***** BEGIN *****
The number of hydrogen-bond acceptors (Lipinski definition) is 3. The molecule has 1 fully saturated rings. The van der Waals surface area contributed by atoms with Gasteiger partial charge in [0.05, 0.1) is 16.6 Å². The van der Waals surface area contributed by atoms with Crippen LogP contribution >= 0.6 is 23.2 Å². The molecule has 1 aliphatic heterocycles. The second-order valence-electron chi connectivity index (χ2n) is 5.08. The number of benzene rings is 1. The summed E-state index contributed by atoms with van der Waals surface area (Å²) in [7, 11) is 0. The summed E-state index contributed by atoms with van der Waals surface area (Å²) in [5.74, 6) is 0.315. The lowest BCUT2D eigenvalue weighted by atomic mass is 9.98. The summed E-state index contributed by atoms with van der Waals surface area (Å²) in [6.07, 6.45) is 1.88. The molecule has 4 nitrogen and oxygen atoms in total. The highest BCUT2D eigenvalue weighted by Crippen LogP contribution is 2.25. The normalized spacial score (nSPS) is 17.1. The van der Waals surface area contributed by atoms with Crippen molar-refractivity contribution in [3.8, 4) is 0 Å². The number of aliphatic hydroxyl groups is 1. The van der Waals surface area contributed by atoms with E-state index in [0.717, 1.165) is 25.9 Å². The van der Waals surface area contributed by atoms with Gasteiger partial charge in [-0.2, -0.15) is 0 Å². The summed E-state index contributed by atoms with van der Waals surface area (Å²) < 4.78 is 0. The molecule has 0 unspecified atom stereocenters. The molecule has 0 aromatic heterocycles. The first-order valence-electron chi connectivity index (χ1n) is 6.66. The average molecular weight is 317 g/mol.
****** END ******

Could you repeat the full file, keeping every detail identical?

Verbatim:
The number of hydrogen-bond acceptors (Lipinski definition) is 3. The molecule has 1 fully saturated rings. The van der Waals surface area contributed by atoms with Gasteiger partial charge in [0.05, 0.1) is 16.6 Å². The van der Waals surface area contributed by atoms with Crippen LogP contribution >= 0.6 is 23.2 Å². The molecule has 1 aliphatic heterocycles. The second-order valence-electron chi connectivity index (χ2n) is 5.08. The number of benzene rings is 1. The summed E-state index contributed by atoms with van der Waals surface area (Å²) in [7, 11) is 0. The summed E-state index contributed by atoms with van der Waals surface area (Å²) in [5.74, 6) is 0.315. The lowest BCUT2D eigenvalue weighted by atomic mass is 9.98. The summed E-state index contributed by atoms with van der Waals surface area (Å²) in [6.07, 6.45) is 1.88. The molecule has 4 nitrogen and oxygen atoms in total. The highest BCUT2D eigenvalue weighted by Crippen LogP contribution is 2.25. The normalized spacial score (nSPS) is 17.1. The van der Waals surface area contributed by atoms with Crippen molar-refractivity contribution in [3.8, 4) is 0 Å². The number of aliphatic hydroxyl groups is 1. The van der Waals surface area contributed by atoms with E-state index in [0.717, 1.165) is 25.9 Å². The van der Waals surface area contributed by atoms with Gasteiger partial charge in [-0.2, -0.15) is 0 Å². The summed E-state index contributed by atoms with van der Waals surface area (Å²) < 4.78 is 0. The molecule has 0 unspecified atom stereocenters. The molecule has 0 aromatic heterocycles. The first-order valence-electron chi connectivity index (χ1n) is 6.66. The average molecular weight is 317 g/mol.